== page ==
How ‘Bout That Market? This is a question I hear at social gatherings often enough that it makes sense to make it a regular entry on this website.
How is the market doing? Before we get to the market today, let’s look at how the market was doing a year ago. On February 11th, 2016, the market was off to its worst start ever, down over 10%. This was it. This was the other shoe to drop. Except that it wasn’t. 2016 ended up 12% in spite of significant headline risk (Brexit, Trump, Cleveland sports successes, etc).
How is the market doing today? Twelve months after the market bottom, the S&P 500 is up over 27%. The market continues to climb the wall of worry. I don’t know when the march upward will end. The only thing I would take as a sure sign of a market top is if we run out of negative news stories. The time for caution is when the media stops hyperventilating.
The First 100 Days
What grade would I give President Trump’s first 100 days in office? He’s been in office for less than four weeks. Only an imbecile could make a judgement with confidence at this point. Come on.
Do You Think It’ll Keep Going Up?
I think the stock market will be higher ten years from now, yes. I do not know what path it will take to get there, but I know it will not be straight up.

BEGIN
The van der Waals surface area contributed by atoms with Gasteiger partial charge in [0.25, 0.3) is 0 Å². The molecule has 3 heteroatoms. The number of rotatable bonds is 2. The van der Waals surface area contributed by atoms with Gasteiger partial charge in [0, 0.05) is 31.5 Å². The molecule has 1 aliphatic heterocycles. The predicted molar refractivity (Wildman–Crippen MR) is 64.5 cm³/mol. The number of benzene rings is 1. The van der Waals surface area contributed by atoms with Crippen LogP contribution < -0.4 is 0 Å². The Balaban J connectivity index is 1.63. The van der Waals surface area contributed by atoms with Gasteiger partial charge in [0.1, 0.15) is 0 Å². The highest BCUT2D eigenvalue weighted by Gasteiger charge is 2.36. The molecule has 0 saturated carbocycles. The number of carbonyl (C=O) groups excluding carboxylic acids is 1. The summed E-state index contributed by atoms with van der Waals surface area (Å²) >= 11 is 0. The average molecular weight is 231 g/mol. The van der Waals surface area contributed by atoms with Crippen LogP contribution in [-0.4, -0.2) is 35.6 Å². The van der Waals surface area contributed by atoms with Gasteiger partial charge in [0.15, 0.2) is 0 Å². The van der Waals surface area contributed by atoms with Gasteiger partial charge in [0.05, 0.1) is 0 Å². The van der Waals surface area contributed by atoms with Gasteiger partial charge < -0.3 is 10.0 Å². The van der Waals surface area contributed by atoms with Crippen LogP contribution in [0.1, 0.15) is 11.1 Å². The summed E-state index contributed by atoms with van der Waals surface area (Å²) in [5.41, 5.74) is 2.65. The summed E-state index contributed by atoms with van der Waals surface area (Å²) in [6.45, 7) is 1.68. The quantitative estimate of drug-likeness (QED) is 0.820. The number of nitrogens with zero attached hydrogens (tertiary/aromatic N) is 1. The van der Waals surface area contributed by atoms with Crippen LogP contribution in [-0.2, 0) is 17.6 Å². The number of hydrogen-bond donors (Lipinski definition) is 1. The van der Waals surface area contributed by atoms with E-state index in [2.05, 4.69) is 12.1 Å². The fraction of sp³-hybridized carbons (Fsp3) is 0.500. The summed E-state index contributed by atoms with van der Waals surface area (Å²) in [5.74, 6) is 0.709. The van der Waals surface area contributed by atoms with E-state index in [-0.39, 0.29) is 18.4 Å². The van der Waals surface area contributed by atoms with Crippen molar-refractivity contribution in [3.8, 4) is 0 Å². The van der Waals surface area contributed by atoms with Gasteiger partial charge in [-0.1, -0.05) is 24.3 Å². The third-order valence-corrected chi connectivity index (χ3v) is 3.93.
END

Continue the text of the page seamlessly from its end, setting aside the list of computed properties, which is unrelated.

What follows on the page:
Nobody knows nothin’. The above is speculative bullshit. If I had an inkling of what the market was about to do, I’d be on a beach in Antigua counting my money. The same goes for your ‘stock guy’ and that dope on TV with the ponytail. They don’t know what the market will do in the next week, month, year, or even the next 10 minutes. They don’t even know why the market did what it did yesterday, last month, or last year, but that does not stop them from backfilling a narrative to explain an irrational, open system (as opposed to a textbook world of rational actors where all else is equal). We humans seek these explanations out to find patterns in an effort to guide our future actions and justify past mistakes.
So why read this at all? In my experience, 60% of people who raise the topic of investing in a social setting are seeking your approval. 30% are trying to establish themselves as an investing authority so they can sell you something. The other 10% are genuinely interested in this stuff. Ideally, this post helps you keep up your end of the conversation. More importantly, I hope it helps you spot why the discussion turned to investing in the first place.